Classical Calvinism has taken shape, by and large, by its appropriation of Aristotelian substance metaphysics. Their respective doctrine of God is based in the Hellenic actus purus tradition of philosophical conniving. Their understanding of a God-world relation is grounded in the decretum absolutum (‘absolute decree’ —double predestination). They think God, by and large, from an analogia entis (‘analogy of being’) speculative mode of reasoning that takes its seasoning not from God’s Self-revelation, as the preamble, but instead from the wily machinations of the philosophers. This produces a notion of godness that understands God in terms of a metaphysical jurist who engages with the created order, including with the apple of creation, human beings, via mechanistic and law-like precision. As a result, the classical Calvinists thinks salvation in terms of a Federal (covenantal) schema.
Here Paul Molnar explicates TF Torrance’s critique of Federal theology:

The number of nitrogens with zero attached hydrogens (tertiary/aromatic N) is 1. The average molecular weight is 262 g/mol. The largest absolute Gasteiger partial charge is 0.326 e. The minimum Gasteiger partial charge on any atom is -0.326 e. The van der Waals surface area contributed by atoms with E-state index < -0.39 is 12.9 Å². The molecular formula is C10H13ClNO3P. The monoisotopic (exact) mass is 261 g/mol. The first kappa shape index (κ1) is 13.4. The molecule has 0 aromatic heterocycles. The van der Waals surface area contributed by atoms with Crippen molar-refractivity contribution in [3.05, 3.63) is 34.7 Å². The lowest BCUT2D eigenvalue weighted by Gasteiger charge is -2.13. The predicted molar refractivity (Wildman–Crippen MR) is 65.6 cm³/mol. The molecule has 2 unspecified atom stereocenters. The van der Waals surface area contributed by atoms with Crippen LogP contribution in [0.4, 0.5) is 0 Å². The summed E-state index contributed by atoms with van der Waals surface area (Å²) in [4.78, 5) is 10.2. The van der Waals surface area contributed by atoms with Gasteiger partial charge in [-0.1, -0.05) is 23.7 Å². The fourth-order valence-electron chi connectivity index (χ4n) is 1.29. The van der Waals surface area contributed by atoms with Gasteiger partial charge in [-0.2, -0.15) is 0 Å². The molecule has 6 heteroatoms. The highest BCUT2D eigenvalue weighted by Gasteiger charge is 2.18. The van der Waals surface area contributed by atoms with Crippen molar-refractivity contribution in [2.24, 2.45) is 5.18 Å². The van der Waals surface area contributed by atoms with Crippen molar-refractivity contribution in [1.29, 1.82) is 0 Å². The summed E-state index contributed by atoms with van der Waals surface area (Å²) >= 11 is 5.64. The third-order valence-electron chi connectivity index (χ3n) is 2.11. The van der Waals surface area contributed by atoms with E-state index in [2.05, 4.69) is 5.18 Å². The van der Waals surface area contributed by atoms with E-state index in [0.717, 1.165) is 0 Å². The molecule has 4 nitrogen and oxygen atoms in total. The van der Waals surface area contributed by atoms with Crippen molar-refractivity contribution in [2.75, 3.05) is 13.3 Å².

Torrance’s objections to aspects of the “Westminster theology” should be seen together with his objection to “Federal Theology”. His main objection to Federal theology is to the ideas that Christ died only for the elect and not for the whole human race and that salvation is conditional on our observance of the law. The ultimate difficulty here that one could “trace the ultimate ground of belief back to eternal divine decrees behind the back of the Incarnation of God’s beloved Son, as in a federal concept of pre-destination, [and this] tended to foster a hidden Nestorian dualism between the divine and human natures in the on Person of Jesus Christ, and thus even to provide ground for a dangerous form of Arian and Socinian heresy in which the atoning work of Christ regarded as an organ of God’s activity was separated from the intrinsic nature and character of God as Love” (Scottish Theology, p. 133). This then allowed people to read back into “God’s saving purpose” the idea that “in the end some people will not actually be saved”, thus limiting the scope of God’s grace (p. 134). And Torrance believed they reached their conclusions precisely because they allowed the law rather than the Gospel to shape their thinking about our covenant relations with God fulfilled in Christ’s atonement. Torrance noted that the framework of Westminster theology “derived from seventeenth-century federal theology formulated in sharp contrast to the highly rationalised conception of a sacramental universe of Roman theology, but combined with a similar way of thinking in terms of primary and secondary causes (reached through various stages of grace leading to union with Christ), which reversed the teaching of Calvin that it is through union with Christ first that we participate in all his benefits” (Scottish Theology, p. 128). This gave the Westminster Confession and Catechisms “a very legalistic and constitutional character in which theological statements were formalised at times with ‘almost frigidly logical definiton’” (pp. 128-9). Torrance’s main objection to the federal view of the covenant was that it allowed its theology to be dictated on grounds other than the grace of God attested in Scripture and was then allowed to dictate in a legalistic way God’s actions in his Word and Spirit, thus undermining ultimately the freedom of grace and the assurance of salvation that could only be had by seeing that our regenerated lives were hidden with Christ in God. Torrance thought of the Federal theologians as embracing a kind of “biblical nominalism” because “biblical sentences tend to be adduced out of their context and to be interpreted arbitrarily and singly in detachment from the spiritual ground and theological intention and content” (p. 129). Most importantly, they tended to give biblical statements, understood in this way, priority over “fundamental doctrines of the Gospel” with the result that “Westminster theology treats biblical statements as definitive propositions from which deductions are to be made, so that in their expression doctrines thus logically derived are given a categorical or canonical character” (p. 129). For Torrance, these statements should have been treated, as in the Scots Confession, in an “open-structured” way, “pointing away from themselves to divine truth which by its nature cannot be contained in finite forms of speech and thought, although it may be mediated through them” (pp. 129-30). Among other things, Torrance believed that the Westminster approach led them to weaken the importance of the Doctrine of the Trinity because their concept of God fored without reference to who God is in revelation led them ultimately to a different God than the God of classical Nicene theology (p. 131). For Barth’s assessment of Federal theology, which is quite similar to Torrance’s in a number of ways, see CD IV/1, pp. 54-66.1